Philosophy of science prof Mike Keas is one of the contributors to The Comprehensive Guide to Science and Faith: Exploring the Ultimate Questions About Life and the Cosmos (2021) and a free excerpt from his chapter is available. He reminds us of Christina apologist C.S. Lewis (1898–1963)’s approach:
“Whatever space may be in itself … we certainly perceive it as three-dimensional, and to three-dimensional space we can conceive no boundaries,” he writes. So we naturally feel that the cosmos is huge. What if we discovered nothing but our own sun and moon in such seemingly infinite space? “This vast emptiness would certainly be used of God,” Lewis notes. In that case, atheists would argue that no God would create such vast amounts of wasted empty space.
Lewis runs through the other options: “If we discover other bodies, they must be habitable or uninhabitable: and the odd thing is that both these hypotheses are used as grounds for rejecting Christianity.” If there are billions of habitable planers, then the skeptic would likely say that this means humans are not special. We would be lost in a crowd of aliens, or so the story goes.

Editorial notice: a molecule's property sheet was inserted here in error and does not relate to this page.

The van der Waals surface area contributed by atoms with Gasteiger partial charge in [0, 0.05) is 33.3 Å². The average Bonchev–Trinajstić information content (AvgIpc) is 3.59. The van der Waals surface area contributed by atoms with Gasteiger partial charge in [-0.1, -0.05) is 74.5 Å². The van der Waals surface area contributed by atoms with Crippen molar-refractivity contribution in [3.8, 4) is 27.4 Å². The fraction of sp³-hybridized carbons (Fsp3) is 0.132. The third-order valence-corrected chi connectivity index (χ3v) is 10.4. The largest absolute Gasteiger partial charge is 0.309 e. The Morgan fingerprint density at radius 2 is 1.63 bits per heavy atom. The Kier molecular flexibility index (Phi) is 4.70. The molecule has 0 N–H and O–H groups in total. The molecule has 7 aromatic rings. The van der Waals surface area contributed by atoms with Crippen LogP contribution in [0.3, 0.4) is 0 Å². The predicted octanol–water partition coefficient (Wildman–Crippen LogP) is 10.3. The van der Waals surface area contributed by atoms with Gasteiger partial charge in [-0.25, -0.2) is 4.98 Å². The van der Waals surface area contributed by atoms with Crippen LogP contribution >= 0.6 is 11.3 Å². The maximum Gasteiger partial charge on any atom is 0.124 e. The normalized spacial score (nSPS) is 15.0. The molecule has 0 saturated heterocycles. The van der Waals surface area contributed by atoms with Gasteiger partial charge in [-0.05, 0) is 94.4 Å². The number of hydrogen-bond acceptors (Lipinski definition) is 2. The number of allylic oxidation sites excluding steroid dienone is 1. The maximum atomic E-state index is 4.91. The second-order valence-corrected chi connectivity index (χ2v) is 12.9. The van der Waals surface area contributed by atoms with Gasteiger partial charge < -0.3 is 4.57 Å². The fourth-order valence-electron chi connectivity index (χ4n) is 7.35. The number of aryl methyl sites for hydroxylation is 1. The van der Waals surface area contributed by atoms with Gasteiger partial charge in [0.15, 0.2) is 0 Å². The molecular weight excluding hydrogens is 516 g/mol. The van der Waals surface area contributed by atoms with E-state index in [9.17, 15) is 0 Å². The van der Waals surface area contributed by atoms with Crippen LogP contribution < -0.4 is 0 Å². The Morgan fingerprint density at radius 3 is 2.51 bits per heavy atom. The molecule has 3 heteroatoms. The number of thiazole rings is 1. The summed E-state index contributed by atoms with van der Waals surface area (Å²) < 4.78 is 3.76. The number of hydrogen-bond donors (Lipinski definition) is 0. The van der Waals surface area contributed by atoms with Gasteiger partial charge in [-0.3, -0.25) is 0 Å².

Lewis continues: “If, on the other hand, the Earth is really unique, then that proves that life is only an accidental by-product in the universe, and so again disproves our religion.” In that case, atheists might further complain that no God would create trillions of sterile planets-what a lousy design.
Do you see the problem? No matter how God might have made the universe and life, skeptics would surely complain about something to the point of disbelief What we have here isn’t truth-seeking, but rather, game rigging.Mike Keas, “The Big Myth: Big Universe Is a Problem for Religion” at Evolution News and Science Today (October 12, 2021)
There’s a lot of that about these days.